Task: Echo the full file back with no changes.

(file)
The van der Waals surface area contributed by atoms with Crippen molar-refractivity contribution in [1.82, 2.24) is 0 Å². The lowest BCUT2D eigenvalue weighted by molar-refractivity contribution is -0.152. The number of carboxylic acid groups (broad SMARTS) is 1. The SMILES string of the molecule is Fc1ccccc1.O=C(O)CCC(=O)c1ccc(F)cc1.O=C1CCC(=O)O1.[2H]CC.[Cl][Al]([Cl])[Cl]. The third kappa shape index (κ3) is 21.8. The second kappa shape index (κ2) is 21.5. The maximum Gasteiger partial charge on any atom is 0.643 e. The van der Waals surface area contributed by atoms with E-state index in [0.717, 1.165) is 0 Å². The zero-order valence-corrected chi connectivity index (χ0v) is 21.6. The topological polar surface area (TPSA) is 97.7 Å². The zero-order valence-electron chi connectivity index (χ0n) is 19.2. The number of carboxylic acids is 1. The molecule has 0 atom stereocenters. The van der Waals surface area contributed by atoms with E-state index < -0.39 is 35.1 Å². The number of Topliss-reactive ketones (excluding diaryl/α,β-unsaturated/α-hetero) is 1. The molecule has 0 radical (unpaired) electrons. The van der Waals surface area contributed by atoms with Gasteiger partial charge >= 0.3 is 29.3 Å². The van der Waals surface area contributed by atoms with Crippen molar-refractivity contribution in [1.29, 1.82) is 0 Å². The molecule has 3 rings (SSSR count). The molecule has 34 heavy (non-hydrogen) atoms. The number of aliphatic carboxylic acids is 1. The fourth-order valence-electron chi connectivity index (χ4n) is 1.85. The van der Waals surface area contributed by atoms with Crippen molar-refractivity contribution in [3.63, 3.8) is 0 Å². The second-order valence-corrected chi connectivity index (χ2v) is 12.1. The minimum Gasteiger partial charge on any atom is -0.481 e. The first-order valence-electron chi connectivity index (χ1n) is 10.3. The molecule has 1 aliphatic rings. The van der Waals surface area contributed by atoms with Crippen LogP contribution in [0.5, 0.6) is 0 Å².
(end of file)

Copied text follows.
The van der Waals surface area contributed by atoms with Crippen molar-refractivity contribution in [1.82, 2.24) is 0 Å². The lowest BCUT2D eigenvalue weighted by molar-refractivity contribution is -0.152. The number of carboxylic acid groups (broad SMARTS) is 1. The SMILES string of the molecule is Fc1ccccc1.O=C(O)CCC(=O)c1ccc(F)cc1.O=C1CCC(=O)O1.[2H]CC.[Cl][Al]([Cl])[Cl]. The third kappa shape index (κ3) is 21.8. The second kappa shape index (κ2) is 21.5. The maximum Gasteiger partial charge on any atom is 0.643 e. The van der Waals surface area contributed by atoms with E-state index in [0.717, 1.165) is 0 Å². The zero-order valence-corrected chi connectivity index (χ0v) is 21.6. The topological polar surface area (TPSA) is 97.7 Å². The zero-order valence-electron chi connectivity index (χ0n) is 19.2. The number of carboxylic acids is 1. The molecule has 0 atom stereocenters. The van der Waals surface area contributed by atoms with E-state index < -0.39 is 35.1 Å². The number of Topliss-reactive ketones (excluding diaryl/α,β-unsaturated/α-hetero) is 1. The molecule has 0 radical (unpaired) electrons. The van der Waals surface area contributed by atoms with Gasteiger partial charge >= 0.3 is 29.3 Å². The van der Waals surface area contributed by atoms with Crippen molar-refractivity contribution in [1.29, 1.82) is 0 Å². The molecule has 3 rings (SSSR count). The molecule has 34 heavy (non-hydrogen) atoms. The number of aliphatic carboxylic acids is 1. The fourth-order valence-electron chi connectivity index (χ4n) is 1.85. The van der Waals surface area contributed by atoms with Crippen molar-refractivity contribution in [3.63, 3.8) is 0 Å². The second-order valence-corrected chi connectivity index (χ2v) is 12.1. The minimum Gasteiger partial charge on any atom is -0.481 e. The first-order valence-electron chi connectivity index (χ1n) is 10.3. The molecule has 1 aliphatic rings. The van der Waals surface area contributed by atoms with Crippen LogP contribution in [0.5, 0.6) is 0 Å².